To ensure our breeding program continues to meet demand, the RSB Guide Dog Service is currently in negotiation with Guide Dogs UK for breeding stock material and Guide Dogs for the Blind San Rafael for the donation of a Brood Bitch. Guide Dogs for the Blind San Rafael is the largest guide dog school in the USA, and we look forward to continuing this beneficial relationship.
As an accredited member of the International Guide Dog Federation, the RSB is most grateful for the support of other guide dog schools around the world, including the Kansai Guide Dog School in Japan for the gift of three pups, due to arrive in November 2011.
In August, the RSB took part in an inaugural Low Vision Fellowship Program, in conjunction with the Sight for All Foundation and the South Australian School for Vision Impaired (SASVI).
The RSB welcomed Paediatric Ophthalmologist, Dr Dechen Wangmo and Orthoptist, Abi Khatinara, from Bhutan.
The Fellowship Program serves to advance education, technical expertise and proficiency of eye care professionals from developing countries by offering hands-on experience, including vision assessment, the prescription of magnifiers, occupational therapy and sighted guide training. As a result of the Program, the RSB has donated a number of magnifiers to assist people who have experienced vision loss in Bhutan and Dr Wangmo and Khatinara’s experience will provide the knowledge to develop the first ever Low Vision Centre in Bhutan.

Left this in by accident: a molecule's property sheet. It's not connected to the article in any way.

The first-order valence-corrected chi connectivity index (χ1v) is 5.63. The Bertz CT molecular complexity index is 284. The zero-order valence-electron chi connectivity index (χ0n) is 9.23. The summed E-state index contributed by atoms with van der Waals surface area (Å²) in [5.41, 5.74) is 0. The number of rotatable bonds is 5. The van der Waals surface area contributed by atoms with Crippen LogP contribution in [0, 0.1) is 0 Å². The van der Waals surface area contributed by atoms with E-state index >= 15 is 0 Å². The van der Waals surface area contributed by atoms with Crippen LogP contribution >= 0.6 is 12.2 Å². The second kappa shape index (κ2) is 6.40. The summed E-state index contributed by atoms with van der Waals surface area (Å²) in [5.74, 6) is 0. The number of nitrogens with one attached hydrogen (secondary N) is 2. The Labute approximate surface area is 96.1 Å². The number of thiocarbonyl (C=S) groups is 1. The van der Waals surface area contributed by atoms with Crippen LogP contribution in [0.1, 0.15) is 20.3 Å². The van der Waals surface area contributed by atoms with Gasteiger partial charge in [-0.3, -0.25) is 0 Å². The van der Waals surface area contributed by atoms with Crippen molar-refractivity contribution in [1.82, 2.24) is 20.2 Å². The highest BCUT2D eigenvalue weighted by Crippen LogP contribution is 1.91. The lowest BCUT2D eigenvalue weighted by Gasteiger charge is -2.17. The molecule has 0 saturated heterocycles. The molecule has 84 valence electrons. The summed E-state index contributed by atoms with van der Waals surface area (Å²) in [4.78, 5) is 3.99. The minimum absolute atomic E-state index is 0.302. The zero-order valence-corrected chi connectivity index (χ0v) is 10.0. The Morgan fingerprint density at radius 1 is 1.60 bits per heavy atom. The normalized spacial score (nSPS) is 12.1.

The RSB has always been very active in advocating for the consideration of issues for our clients, and will continue to represent the rights of South Australians who are blind or vision impaired to independently participate in our communities and enjoy the benefits of Australian Citizenship on an equal basis to all other Australians.
My role as Chairman of the Australian Blindness Forum (ABF) and my involvement with the State Committee for National Disability Services has assisted the RSB to prepare submissions for both Productivity Commission Reports on Caring for Older Australians (Ageing) and Disability, Care and Support (NDSS). The RSB has concerns about the impact of both Reports on people who are blind or vision impaired and believes politicians must be made aware of the issues from a blindness perspective.